Roses are red, violets are blue, and this Valentine’s Day on Shudder, we’ve got terror for you. Celebrate this almighty holiday of chocolate and guilt love with something a little darker from our Love Sick collection. From Ganja & Hess to Dogs Don’t Wear Pants with Audition, Spring, and Return Of The Living Dead III in between, there’s something for every date night plan. But don’t take our word for it — here’s what this eclectic group of horror-loving fiends has to say about them.
I’m going tell you a story about Clive Barker’s film Nightbreed, conversations since its release 30 years ago, and a secret…
This January prepare to visit a strange and fantastic world where the dead stalk the living in a mythic Māori past: The Dead Lands, a new original series co-produced with TVNZ in New Zealand. The series, which premieres January 23 on Shudder, features a murdered Māori warrior, Waka Nuku Rau (Te Kohe Tuhaka), who’s sent …
The Bite #97
I doubt Dracula director Tod Browning could ever have fathomed that when he convinced MGM to buy the rights to Tod Robbins’ story, Spurs, it would change not just his life, but those of the audiences who encountered it. He certainly could never have known how much it would affect a disabled girl living Sacramento who wanted to write about movies but never expected to see herself represented.
The Bite #96
A couple of years ago I spoke to someone who explained why Nightbreed was so important to them as a gay teenager. They said the film gave them hope because someone else understood what it felt like to be an outsider. It was different from other horror movies where the monster is pure evil and is trying to stalk and slash you, or where they’re simply a misunderstood victim. In Nightbreed, a community of monsters are the “good guys”.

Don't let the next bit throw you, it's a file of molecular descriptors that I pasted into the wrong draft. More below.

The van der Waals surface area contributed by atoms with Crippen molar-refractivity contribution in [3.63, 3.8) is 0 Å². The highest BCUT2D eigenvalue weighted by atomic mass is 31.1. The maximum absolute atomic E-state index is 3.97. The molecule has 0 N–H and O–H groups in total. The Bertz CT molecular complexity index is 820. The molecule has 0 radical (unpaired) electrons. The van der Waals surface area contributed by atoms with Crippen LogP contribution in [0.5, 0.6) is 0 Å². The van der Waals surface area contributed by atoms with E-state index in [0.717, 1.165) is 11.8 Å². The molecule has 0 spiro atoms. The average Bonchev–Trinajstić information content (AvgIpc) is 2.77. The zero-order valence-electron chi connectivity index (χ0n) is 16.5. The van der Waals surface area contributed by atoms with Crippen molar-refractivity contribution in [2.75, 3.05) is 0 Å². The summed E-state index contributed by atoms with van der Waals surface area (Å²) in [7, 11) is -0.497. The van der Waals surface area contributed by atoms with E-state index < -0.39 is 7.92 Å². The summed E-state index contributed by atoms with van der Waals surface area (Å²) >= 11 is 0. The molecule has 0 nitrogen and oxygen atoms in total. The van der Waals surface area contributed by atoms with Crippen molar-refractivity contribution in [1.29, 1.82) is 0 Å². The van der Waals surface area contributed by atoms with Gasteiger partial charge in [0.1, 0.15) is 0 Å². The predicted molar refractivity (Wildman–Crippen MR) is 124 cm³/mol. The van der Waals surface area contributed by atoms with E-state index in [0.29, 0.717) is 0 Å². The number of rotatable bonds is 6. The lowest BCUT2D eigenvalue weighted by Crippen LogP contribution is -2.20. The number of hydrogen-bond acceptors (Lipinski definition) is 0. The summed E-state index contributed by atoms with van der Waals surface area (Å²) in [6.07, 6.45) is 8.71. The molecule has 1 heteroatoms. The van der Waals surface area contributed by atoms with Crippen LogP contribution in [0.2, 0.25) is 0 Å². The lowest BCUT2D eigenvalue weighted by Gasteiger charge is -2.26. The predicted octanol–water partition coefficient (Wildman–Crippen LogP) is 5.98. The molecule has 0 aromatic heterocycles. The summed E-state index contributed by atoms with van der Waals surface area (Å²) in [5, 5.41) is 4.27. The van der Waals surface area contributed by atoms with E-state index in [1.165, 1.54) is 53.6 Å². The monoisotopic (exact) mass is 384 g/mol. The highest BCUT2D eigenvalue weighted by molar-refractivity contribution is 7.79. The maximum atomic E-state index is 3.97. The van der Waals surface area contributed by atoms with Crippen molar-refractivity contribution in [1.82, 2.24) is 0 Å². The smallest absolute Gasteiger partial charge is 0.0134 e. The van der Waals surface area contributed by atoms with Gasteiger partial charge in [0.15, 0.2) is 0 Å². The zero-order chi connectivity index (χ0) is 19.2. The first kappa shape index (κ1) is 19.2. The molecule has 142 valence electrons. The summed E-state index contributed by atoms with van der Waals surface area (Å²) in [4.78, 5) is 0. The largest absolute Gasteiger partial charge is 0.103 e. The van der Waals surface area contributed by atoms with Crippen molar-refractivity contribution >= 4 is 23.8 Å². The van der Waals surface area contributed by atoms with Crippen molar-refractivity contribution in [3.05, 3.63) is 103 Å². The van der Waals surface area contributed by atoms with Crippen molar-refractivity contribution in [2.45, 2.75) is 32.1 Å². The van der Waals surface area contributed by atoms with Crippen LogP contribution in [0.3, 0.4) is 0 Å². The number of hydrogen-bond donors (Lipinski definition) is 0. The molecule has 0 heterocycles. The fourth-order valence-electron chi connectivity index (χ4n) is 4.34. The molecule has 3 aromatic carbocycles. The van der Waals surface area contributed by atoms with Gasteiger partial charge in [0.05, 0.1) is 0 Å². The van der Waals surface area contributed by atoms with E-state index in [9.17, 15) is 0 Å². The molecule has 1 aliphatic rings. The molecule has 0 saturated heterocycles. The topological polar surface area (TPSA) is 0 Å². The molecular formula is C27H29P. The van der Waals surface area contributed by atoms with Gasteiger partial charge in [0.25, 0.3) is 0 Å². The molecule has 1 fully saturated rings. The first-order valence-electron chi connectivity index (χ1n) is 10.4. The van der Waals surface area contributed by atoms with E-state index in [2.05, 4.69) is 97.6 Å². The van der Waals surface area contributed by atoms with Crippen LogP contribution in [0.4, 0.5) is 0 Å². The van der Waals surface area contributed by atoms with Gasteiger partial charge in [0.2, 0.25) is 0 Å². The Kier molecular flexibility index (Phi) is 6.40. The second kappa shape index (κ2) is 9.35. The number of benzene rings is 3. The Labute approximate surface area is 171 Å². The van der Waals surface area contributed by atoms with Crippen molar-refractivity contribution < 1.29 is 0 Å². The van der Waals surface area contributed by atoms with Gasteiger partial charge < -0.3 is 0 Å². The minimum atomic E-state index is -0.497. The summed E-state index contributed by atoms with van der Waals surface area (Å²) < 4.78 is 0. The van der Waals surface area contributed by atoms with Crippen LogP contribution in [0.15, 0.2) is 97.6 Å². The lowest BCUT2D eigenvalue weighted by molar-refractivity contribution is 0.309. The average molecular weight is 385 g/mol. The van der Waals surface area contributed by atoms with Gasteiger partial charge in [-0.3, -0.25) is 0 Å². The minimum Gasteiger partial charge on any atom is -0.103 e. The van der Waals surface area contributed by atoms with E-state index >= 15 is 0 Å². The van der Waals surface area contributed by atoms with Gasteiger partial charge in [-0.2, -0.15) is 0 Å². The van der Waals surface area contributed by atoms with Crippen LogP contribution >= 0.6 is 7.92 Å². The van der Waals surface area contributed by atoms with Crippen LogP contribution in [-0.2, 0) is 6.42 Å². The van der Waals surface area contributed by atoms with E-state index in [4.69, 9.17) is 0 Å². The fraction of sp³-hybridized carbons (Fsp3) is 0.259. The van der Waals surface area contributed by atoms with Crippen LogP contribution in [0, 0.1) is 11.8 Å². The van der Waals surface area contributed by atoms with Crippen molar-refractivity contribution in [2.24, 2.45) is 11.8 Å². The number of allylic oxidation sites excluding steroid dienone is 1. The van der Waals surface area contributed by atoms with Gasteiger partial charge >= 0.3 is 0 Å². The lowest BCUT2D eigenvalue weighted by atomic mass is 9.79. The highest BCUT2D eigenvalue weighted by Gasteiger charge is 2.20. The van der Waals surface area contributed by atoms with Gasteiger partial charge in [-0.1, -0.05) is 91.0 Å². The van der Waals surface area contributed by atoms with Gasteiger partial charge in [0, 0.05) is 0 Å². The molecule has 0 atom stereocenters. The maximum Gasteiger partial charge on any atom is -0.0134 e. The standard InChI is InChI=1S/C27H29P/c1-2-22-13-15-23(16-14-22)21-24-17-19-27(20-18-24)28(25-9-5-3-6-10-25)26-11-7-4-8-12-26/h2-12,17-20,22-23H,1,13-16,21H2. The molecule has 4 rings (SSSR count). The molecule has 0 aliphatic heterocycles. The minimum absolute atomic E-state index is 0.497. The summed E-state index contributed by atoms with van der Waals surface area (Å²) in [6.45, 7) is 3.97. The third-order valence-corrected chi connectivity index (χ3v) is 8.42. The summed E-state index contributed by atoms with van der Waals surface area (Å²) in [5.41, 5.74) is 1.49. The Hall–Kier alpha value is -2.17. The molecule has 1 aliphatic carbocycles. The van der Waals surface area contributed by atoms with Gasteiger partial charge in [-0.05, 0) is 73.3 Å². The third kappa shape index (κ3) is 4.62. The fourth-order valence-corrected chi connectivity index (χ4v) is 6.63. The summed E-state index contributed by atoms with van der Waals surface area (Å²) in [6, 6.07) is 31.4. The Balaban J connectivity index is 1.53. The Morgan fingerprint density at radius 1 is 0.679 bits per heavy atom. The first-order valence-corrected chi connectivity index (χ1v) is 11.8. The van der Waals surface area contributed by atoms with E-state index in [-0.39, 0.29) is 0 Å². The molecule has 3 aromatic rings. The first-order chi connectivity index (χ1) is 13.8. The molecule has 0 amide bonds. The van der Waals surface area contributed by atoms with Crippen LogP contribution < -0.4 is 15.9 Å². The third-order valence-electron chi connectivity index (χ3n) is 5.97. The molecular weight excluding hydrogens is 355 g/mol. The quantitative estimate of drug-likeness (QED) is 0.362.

The Bite #95
With last month’s lackluster reception of Floria Sigismondi’s The Turning, it’s easy to wonder if the film’s source material – Henry James’ gothic novella The Turn of the Screw – has any lasting relevance in today’s society. With a culture as obsessed with Halloween and all things spooky as ours, gothic romance should be considered a timeless genre worthy of our recognition (Guillermo del Toro’s Crimson Peak certainly deserved a better shake than it got at the box office, for instance). But The Turn of the Screw has more going for it than its enduring scares. There’s an urgency, a nowness, to the story’s crucial question: can we believe the woman narrating this ghostly tale?